In high school, Matt and Ryan were best friends. More than friends, actually. But in the ensuing ten years, they've lost contact. So when Matt receives an invitation to Ryan's wedding he's ...
See full summary »
"All Over The Guy" is a contemporary romantic comedy about the quest to find the "one" when "the one" doesn't know he's the "one." It explores the unlikely pairing of two 20-somethings ... See full summary »
A story about two classmates - one smart and openly gay and the other school swimming star. They grow as friends and discover their attraction to each other. This story has been told many ... See full summary »
This third and final film of the Falls trilogy revisits former Mormon missionaries Chris and RJ, six years after they first fell in love and were disciplined for it, as they formulate a plan to be together at long last.
Curtis Edward Jackson
In high school, Matt and Ryan were best friends. More than friends, actually. But in the ensuing ten years, they've lost contact. So when Matt receives an invitation to Ryan's wedding he's surprised - especially that Ryan is marrying a woman! Matt interrupts his ideal alternative lifestyle to return to his hometown. He plans to rescue his former love from whatever "she-devil" has trapped him into this huge mistake. On the other hand, Ryan's perky fiancé Alex takes quite the liking to Matt. Is she very cunning, disarmingly ditsy, completely adorable - or all three? As Matt tries to rekindle the old flame, Ryan is intent on putting out any sparks. Ryan dismisses their old romance as just a high school thing, but Matt realizes Ryan may still be the love of his life. All the while, Matt must deal with "his new best friend" Alex, the two families, and a hometown he thought he'd left entirely in the past. As the wedding day fast approaches (like a meteor hurtling toward ground zero), old ...Written by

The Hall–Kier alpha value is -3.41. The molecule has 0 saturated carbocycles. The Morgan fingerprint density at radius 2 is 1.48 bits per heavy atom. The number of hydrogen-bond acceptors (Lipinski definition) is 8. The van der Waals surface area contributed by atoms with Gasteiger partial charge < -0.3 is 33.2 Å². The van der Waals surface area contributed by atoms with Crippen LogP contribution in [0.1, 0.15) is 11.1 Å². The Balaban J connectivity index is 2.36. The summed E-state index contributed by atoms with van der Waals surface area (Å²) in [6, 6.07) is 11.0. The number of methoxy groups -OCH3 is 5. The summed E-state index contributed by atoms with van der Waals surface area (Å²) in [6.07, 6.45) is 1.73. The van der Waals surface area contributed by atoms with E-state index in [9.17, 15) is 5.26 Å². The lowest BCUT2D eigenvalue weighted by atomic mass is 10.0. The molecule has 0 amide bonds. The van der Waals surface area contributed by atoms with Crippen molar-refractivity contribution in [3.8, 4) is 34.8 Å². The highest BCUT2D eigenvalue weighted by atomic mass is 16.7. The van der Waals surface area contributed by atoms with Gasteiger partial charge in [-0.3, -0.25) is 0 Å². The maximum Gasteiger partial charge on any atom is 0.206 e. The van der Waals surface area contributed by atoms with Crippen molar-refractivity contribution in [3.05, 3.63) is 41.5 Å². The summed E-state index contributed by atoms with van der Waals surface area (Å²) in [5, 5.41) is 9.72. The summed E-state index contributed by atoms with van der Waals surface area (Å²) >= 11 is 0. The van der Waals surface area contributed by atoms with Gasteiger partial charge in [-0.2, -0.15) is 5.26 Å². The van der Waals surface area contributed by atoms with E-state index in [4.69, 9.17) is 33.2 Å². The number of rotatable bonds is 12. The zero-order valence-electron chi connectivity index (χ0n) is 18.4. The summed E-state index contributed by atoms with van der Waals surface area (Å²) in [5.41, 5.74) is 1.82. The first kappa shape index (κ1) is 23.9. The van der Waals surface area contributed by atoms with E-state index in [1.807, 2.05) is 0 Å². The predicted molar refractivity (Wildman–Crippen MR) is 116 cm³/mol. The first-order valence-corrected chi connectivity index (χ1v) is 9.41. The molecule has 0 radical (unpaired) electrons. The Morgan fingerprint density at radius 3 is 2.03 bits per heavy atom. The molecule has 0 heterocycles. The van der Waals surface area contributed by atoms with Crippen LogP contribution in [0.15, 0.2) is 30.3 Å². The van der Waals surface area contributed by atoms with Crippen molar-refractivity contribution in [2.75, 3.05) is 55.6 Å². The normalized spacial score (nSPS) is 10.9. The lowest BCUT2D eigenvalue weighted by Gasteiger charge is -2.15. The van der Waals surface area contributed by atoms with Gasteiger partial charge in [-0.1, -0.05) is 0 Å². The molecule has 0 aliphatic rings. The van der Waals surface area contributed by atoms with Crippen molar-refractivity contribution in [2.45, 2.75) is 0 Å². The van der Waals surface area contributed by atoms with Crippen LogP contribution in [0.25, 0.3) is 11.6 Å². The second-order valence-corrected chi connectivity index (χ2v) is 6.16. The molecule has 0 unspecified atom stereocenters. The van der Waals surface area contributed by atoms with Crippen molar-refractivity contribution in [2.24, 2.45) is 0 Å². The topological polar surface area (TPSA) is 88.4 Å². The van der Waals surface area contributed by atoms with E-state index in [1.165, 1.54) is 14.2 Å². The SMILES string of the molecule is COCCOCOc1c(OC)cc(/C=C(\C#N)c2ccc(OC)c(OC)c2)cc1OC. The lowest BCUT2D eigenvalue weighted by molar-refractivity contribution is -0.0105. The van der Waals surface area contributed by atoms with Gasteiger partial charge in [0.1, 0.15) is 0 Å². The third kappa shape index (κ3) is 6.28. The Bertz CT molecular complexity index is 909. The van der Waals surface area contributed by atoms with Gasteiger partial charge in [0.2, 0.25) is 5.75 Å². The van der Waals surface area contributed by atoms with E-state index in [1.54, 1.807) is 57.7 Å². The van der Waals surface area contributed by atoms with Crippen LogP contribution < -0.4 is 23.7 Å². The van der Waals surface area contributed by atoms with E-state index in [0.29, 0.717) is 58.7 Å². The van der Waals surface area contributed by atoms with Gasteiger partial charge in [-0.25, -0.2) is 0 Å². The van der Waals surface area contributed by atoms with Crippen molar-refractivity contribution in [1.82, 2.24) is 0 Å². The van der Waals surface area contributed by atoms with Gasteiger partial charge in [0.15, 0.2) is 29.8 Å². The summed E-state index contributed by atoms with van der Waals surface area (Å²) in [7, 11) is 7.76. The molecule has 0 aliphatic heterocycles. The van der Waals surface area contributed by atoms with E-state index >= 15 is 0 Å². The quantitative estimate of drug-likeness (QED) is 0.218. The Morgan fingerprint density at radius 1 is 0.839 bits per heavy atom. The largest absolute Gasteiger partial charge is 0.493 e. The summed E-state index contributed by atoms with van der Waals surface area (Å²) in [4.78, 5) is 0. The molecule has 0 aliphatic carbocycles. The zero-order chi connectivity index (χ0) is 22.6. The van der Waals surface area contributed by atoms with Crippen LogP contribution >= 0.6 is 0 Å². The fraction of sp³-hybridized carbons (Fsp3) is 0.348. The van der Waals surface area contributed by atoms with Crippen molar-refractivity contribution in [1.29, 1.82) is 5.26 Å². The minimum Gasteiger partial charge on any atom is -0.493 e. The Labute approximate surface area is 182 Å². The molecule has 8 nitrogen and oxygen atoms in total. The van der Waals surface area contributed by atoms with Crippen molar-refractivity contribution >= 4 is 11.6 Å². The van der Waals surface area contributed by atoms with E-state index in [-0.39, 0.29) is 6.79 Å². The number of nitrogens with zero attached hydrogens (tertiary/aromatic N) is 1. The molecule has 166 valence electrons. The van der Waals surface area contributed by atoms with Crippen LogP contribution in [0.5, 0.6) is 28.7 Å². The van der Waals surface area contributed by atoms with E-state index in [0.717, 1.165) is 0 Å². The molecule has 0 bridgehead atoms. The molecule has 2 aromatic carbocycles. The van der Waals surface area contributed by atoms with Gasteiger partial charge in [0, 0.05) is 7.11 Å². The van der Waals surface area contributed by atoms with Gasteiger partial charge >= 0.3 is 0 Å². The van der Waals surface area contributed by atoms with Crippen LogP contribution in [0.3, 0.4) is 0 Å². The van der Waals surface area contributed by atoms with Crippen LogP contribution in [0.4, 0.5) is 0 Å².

Ty Lieberman/C. Jay Cox
This was enjoyable, if not exactly a "feature" - it looked like it was shot for TV (especially the toaster graphics for the opening credits!). I thought the script was good, but the direction was very uninteresting and static (C. Jay Cox, whose script for "Latter Days" wasn't this strong but who did well with "Sweet Home Alabama", fumbled the ball behind the camera). The acting was uniformly strong among the supporting cast and two of the three leads were quite good. Pleasant surprise? Tori Spelling was among those two. She didn't play too broad and achieved some real moments of emotional connection to her character that made you feel for Alex.
In the end, it's the small things that work best in this movie - the little human moments between characters outside of the craziness a romantic comedies conventions demand. The script could have used a polish, but overall this is an enjoyable movie that I'd be happy to catch on cable again in the future.
27 of 34 people found this review helpful.
Was this review helpful to you?
| Report this